The Southwestern Historical Quarterly, Volume 94, July 1990 - April, 1991

Southwestern Hzstorical Quarterly

the text mentions alternative routes for an expedition, such as that of
Cabeza de Vaca (Map 8), then describes one of them as the true route
without giving any evidence in support of it and showing only that
route on the map. There are several factual errors, including the state-
ment (and map rendering) indicating that the northern boundary of
the Mexican state of Tamaulipas extended no farther north during the
182os than the Rio Grande. Students and scholars must still await the
definitive and attractive atlas of the Lone Star State.
Austin Community College ROGER A. GRIFFIN
Encyclopedia of Frontier Biography, Volumes 1-3. By Dan L. Thrapp.
(Glendale, Calif.: The Arthur H. Clark Company, 1988. Pp. xvi+
1698. Introduction, supplemental index. $175.)
The Encyclopedia of Frontier Biography represents an important con-
tribution to western scholarship. Boasting some 4,500 entries, it will
provide a standard reference tool for the next generation of fron-
tier historians. Whenever possible, each sketch includes the name and
aliases, dates of birth and death, place of birth, summary of career, and
an assessment of the character's life. Significant figures receive up to
fifteen hundred words; Thrapp attributes fewer than one hundred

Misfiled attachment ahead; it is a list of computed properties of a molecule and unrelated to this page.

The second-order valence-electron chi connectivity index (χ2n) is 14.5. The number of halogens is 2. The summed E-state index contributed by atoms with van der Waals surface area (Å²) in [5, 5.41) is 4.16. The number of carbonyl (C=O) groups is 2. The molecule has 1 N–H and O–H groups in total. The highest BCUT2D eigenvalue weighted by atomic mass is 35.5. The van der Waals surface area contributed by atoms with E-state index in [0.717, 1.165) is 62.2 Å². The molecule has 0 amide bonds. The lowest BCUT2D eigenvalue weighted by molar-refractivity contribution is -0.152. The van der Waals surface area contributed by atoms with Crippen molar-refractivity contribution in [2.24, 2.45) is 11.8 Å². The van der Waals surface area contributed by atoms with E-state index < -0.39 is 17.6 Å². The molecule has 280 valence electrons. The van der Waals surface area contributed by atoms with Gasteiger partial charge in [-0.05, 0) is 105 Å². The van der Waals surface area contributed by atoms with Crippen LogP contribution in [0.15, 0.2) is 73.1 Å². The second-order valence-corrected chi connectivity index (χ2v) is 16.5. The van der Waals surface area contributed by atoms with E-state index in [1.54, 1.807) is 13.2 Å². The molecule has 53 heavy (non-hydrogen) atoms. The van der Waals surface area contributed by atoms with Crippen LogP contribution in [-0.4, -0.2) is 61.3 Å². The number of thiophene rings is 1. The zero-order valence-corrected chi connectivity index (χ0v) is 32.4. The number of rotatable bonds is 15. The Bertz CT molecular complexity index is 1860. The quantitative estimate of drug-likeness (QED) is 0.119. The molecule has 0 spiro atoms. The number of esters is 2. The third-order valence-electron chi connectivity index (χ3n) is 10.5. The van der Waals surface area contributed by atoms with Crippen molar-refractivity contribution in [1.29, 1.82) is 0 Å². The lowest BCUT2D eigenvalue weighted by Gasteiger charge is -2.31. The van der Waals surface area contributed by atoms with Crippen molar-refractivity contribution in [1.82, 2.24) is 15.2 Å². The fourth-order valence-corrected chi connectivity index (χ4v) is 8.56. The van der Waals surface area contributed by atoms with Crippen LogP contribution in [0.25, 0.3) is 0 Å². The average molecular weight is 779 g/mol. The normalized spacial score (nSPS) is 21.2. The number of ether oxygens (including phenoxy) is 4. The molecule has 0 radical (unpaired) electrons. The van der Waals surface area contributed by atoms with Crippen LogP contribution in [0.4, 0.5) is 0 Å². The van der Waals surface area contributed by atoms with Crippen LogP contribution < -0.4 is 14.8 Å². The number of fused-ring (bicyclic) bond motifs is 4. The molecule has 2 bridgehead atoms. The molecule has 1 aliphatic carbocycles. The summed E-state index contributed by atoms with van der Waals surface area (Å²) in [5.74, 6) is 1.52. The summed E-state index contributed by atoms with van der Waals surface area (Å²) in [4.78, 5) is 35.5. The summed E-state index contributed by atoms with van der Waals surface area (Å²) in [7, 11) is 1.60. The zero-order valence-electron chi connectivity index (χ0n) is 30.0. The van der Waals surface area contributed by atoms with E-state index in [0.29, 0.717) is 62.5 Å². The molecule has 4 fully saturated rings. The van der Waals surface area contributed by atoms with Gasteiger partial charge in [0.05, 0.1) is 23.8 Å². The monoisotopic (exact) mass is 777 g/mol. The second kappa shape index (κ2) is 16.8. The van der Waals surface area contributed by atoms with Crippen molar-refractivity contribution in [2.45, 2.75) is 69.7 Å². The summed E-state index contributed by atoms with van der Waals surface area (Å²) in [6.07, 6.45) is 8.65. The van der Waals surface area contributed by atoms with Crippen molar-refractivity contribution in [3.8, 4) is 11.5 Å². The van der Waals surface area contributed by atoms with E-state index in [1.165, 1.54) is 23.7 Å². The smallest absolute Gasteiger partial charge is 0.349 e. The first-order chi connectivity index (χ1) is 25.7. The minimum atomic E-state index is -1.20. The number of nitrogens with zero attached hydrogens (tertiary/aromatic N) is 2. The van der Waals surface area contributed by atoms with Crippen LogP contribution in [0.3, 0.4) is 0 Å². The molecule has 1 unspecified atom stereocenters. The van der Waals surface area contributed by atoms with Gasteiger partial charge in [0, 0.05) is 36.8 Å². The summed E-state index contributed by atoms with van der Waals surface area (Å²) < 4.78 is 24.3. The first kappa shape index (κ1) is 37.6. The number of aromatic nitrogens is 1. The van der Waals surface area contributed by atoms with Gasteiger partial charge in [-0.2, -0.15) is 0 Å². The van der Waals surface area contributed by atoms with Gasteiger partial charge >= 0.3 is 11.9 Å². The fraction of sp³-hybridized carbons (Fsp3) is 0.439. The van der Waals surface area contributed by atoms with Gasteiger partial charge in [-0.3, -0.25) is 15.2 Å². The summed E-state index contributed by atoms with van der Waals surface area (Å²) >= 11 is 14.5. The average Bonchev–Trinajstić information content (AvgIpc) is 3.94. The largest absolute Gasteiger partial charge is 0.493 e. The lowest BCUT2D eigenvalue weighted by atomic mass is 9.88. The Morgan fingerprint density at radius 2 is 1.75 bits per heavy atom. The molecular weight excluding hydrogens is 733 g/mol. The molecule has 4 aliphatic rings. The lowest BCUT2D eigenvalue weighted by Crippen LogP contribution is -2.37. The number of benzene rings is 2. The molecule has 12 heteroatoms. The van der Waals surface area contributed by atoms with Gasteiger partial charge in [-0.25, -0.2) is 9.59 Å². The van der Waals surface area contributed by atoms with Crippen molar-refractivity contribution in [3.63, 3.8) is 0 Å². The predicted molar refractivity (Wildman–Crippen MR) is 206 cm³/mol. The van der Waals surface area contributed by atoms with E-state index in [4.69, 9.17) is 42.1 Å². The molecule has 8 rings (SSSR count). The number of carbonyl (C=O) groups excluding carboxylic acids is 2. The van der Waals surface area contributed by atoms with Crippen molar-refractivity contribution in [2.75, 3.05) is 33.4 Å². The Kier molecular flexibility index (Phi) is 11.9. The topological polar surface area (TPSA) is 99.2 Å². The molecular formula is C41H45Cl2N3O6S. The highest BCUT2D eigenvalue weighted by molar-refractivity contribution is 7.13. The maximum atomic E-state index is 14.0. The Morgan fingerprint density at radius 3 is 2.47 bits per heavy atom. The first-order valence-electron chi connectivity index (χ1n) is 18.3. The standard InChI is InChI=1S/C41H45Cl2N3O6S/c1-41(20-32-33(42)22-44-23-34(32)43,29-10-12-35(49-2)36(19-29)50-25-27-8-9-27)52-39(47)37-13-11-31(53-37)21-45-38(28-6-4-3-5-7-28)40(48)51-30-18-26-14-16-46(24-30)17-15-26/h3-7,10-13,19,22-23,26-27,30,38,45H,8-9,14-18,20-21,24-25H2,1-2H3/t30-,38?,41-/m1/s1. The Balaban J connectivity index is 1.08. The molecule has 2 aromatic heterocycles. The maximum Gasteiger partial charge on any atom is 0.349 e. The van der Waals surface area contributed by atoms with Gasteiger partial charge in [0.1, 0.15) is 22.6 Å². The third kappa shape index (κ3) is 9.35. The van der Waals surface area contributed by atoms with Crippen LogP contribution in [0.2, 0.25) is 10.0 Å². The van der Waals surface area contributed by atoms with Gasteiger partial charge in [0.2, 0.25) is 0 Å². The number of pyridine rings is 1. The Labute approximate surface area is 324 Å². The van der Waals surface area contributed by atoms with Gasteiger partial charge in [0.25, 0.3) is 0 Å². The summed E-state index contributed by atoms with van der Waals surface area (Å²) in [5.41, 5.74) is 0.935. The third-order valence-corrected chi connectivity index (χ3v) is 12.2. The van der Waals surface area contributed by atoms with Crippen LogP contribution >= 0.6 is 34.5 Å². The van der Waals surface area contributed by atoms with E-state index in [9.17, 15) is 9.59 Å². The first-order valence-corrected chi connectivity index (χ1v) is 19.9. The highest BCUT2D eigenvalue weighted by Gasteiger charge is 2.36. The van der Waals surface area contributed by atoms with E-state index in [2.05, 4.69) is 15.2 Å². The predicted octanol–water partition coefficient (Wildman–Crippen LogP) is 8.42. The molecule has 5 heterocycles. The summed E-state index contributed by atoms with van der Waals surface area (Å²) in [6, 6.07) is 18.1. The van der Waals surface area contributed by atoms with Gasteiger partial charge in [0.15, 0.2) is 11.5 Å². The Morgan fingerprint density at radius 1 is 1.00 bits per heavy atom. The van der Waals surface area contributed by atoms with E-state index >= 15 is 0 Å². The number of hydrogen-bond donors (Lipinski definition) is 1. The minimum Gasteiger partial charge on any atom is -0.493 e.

words to lesser-known characters. Brief bibliographical notes accom-
pany most entries. Extensive cross-references, along with an invaluable
name, place, and subject index round out this well-produced, three-
volume set.
In the present compendium, Thrapp attempts to "include people no
longer living, of either sex and any race ... who came to attention
through the sigrmficance of their deeds or simply were of interest in some
connection with the evolving drama" (p. vii). Two major groups, how-
ever, are largely omitted: prospectors and "persons who came to atten-
tion solely in the nation's formal and declared wars" (p. viii). Gun-
fighters, desperadoes, and cowboys are well represented; soldiers of
the Indian-fighting army receive extensive coverage, as do Indian lead-
ers. Thrapp also makes a commendable effort to include women and
minorities. He emphasizes the nineteenth century, though obvious
twentieth-century figures like movie stars Tom Mix and John Wayne,
anthropologist Franz Boas, and authors John Neihardt and LeRoy R.
Hafen are included.
Especially appreciated by this reviewer is the encyclopedia's literary
quality. Short quotations bring most of Thrapp's subjects to life. Ad-
venturer Sally Skull, for example, was "'quite a character"' (p. 1317).
Army officer Dixon Miles was "'a walking sponge, martinet & -'"
(p. 984). Madame Lottie Deno "was attractive, if somewhat buxom,

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Texas State Historical Association. The Southwestern Historical Quarterly, Volume 94, July 1990 - April, 1991. Austin, Texas. The Portal to Texas History. http://texashistory.unt.edu/ark:/67531/metapth101214/. Accessed August 21, 2014.